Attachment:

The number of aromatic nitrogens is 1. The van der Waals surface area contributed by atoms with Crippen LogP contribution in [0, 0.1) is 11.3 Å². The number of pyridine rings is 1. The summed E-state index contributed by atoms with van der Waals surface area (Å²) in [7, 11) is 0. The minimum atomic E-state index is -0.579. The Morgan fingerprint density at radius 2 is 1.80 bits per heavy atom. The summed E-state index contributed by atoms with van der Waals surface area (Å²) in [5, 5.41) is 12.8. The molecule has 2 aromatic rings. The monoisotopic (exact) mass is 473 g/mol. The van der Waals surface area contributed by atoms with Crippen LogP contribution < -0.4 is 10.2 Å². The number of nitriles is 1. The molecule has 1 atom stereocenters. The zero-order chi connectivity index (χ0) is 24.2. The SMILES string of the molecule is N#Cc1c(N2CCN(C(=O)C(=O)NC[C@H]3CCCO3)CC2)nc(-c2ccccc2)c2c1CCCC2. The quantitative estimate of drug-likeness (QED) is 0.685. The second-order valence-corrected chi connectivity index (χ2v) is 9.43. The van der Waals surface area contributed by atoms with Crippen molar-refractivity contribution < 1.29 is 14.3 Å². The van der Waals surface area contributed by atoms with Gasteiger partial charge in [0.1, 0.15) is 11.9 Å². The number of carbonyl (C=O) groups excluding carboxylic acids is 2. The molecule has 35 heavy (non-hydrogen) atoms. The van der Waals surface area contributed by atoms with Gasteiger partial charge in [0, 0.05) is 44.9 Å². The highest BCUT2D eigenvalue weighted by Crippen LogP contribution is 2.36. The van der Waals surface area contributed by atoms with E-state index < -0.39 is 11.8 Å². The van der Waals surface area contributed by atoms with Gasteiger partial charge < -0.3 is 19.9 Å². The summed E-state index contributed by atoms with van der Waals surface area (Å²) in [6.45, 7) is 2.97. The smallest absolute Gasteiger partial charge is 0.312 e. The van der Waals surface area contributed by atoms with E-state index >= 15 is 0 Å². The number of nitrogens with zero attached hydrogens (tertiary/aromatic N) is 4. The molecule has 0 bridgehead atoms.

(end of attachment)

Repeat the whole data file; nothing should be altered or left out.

The number of aromatic nitrogens is 1. The van der Waals surface area contributed by atoms with Crippen LogP contribution in [0, 0.1) is 11.3 Å². The number of pyridine rings is 1. The summed E-state index contributed by atoms with van der Waals surface area (Å²) in [7, 11) is 0. The minimum atomic E-state index is -0.579. The Morgan fingerprint density at radius 2 is 1.80 bits per heavy atom. The summed E-state index contributed by atoms with van der Waals surface area (Å²) in [5, 5.41) is 12.8. The molecule has 2 aromatic rings. The monoisotopic (exact) mass is 473 g/mol. The van der Waals surface area contributed by atoms with Crippen LogP contribution < -0.4 is 10.2 Å². The number of nitriles is 1. The molecule has 1 atom stereocenters. The zero-order chi connectivity index (χ0) is 24.2. The SMILES string of the molecule is N#Cc1c(N2CCN(C(=O)C(=O)NC[C@H]3CCCO3)CC2)nc(-c2ccccc2)c2c1CCCC2. The quantitative estimate of drug-likeness (QED) is 0.685. The second-order valence-corrected chi connectivity index (χ2v) is 9.43. The van der Waals surface area contributed by atoms with Crippen molar-refractivity contribution < 1.29 is 14.3 Å². The van der Waals surface area contributed by atoms with Gasteiger partial charge in [0.1, 0.15) is 11.9 Å². The number of carbonyl (C=O) groups excluding carboxylic acids is 2. The molecule has 35 heavy (non-hydrogen) atoms. The van der Waals surface area contributed by atoms with Gasteiger partial charge in [0, 0.05) is 44.9 Å². The highest BCUT2D eigenvalue weighted by Crippen LogP contribution is 2.36. The van der Waals surface area contributed by atoms with E-state index < -0.39 is 11.8 Å². The van der Waals surface area contributed by atoms with Gasteiger partial charge < -0.3 is 19.9 Å². The summed E-state index contributed by atoms with van der Waals surface area (Å²) in [6.45, 7) is 2.97. The smallest absolute Gasteiger partial charge is 0.312 e. The van der Waals surface area contributed by atoms with E-state index >= 15 is 0 Å². The number of nitrogens with zero attached hydrogens (tertiary/aromatic N) is 4. The molecule has 0 bridgehead atoms.